Booze vs. Snooze
- By Adam Turner
- Mar 15, 2017
We’ve all been plagued at times by tossing-turning-sleepless nights. When such unwelcome developments attack our sleep cycles, it can be tempting to seek out alternative solutions, shortcuts to slumber. For some, this shortcut might be sleeping medicine, tiny pills and purple liquids designed to trick us into sedation. For others, this may be eating till submission, your brain and body tapping out from calorie overload. For many others, however, it is a cure-all as old as time: the classic nightcap, an alcoholic beverage (or perhaps several) prior to bed to relax the body and mind, all the better to peacefully drift off to our dreams. Right?
As you may have determined from the headline above, it’s unfortunately not so simple. Once upon a time the recommended treatment for insomnia, surveys have shown that up to 15% of people have used alcohol as a means to fall asleep. Like most shortcuts, though, it is not a sustainable solution, as those same studies show its effectiveness only lasts a few days before wearing off. You’ve likely heard these healthier options proposed over and over, but they warrant mentioning again: exercising regularly, sticking to a sleep schedule, developing a nighttime ritual, maximizing your sleep environment. These are just a few simple, practical ways you can prioritize and encourage positive sleep habits in your life.
Yeah, sure. And yet, the shortcuts seem so appealing! And booze seems to work for me! At least sometimes...Why? I hear you, hypothetical reader of this blog, but it is that “sometimes” that becomes so crucial when evaluating alcohol’s usefulness in inducing sleep.
When people claim to experience positive sleep results from drinking, it is almost always in the speed they fall asleep. Studies show that whether you’ve had one or ten drinks, alcohol does affect how fast you’re able to do so. You’re also likely to get plenty of “deep sleep” after a few rounds, the portion of the cycle dedicated to repairing and strengthening your body.
At least for the first half of your night. As the buzz wears off and the night soldiers on, you’re more likely to wake up frequently and sleep more lightly. Alcohol suppresses vasopressin, the chemical that tells our kidneys to reabsorb water, leading to more trips to the bathroom and dehydration, which in turn leads to headaches. Likewise, the more you drink, the less REM sleep you’ll receive, a crucial portion of the sleep cycle where dreams take place and your brain is able to get organized and rebooted after a taxing day of new stimuli and memories. Plus, if you already suffer from sleep apnea, alcohol will only intensify your struggles as airways constrict even more after drinking. This is all without mentioning the addictive nature of alcohol itself, and how easy an occasional nighttime habit can turn into a full-blown substance abuse. So the tradeoff for fast sleep seems to be much lower quality and even potential for new related issues.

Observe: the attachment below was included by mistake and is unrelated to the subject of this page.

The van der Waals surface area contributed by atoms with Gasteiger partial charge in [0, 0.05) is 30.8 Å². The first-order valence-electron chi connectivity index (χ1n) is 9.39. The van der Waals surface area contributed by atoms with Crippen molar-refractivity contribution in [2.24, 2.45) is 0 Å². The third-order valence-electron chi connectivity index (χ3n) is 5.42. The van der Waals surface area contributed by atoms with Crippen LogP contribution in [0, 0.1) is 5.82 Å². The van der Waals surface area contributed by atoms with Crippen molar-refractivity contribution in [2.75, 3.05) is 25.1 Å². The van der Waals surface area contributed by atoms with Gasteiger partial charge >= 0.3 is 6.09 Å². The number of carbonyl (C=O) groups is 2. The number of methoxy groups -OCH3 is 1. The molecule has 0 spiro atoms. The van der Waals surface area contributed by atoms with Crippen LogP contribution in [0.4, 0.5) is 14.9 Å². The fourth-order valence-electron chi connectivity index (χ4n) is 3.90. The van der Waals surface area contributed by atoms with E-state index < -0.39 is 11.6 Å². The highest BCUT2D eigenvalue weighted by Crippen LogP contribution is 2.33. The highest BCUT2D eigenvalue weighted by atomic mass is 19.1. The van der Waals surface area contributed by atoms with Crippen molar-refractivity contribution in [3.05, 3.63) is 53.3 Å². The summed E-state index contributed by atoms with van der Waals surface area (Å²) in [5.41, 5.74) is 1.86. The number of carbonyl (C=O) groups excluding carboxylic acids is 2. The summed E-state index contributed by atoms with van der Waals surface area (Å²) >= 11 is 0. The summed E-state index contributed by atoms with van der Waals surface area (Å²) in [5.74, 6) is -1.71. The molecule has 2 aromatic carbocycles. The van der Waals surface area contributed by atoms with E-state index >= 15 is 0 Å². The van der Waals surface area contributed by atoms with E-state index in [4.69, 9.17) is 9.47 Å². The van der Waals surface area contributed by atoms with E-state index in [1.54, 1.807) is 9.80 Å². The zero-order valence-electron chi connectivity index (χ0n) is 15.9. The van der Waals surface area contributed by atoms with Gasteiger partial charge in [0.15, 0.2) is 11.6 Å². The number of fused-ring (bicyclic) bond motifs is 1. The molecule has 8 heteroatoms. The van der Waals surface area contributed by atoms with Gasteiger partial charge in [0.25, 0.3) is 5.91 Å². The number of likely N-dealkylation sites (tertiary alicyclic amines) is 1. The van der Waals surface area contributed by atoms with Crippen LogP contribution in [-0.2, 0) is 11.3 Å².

There are ways to still make it work for you, if not drinking altogether isn’t realistic for you or even desired. Try to stop drinking several hours before heading to bed. Limit your drinking when possible to just one or two a day, and for each drink, match it with a glass of water. And stick as close to your regular sleep schedule as possible.
So this St. Patrick’s Day, as you go out with friends to celebrate…whatever it is you celebrate on St. Patrick’s Day, by all means enjoy a green-dyed beer at your favorite pub. Just don’t expect them to sing you to sleep as well. For a superior solution, use your ensuing hangover clarity to visit your local Sleep Outfitters to be properly fitted for the right mattress for you to find sleep that truly transforms. No shortcuts needed.
Does Alcohol Help You Sleep Better? – Runner’s World
A Drink Might Make You Drowsy, but does it Help You Sleep? – Valley Sleep Center
Nix the Nightcap for Better Sleep? – WebMD
Does Alcohol Help You Sleep? – No Sleepless Nights
This is What Alcohol Does to Your Sleep – Time
Think Drinking Alcohol Before Bed Can Help You Sleep? Not Even Close. – Huffington Post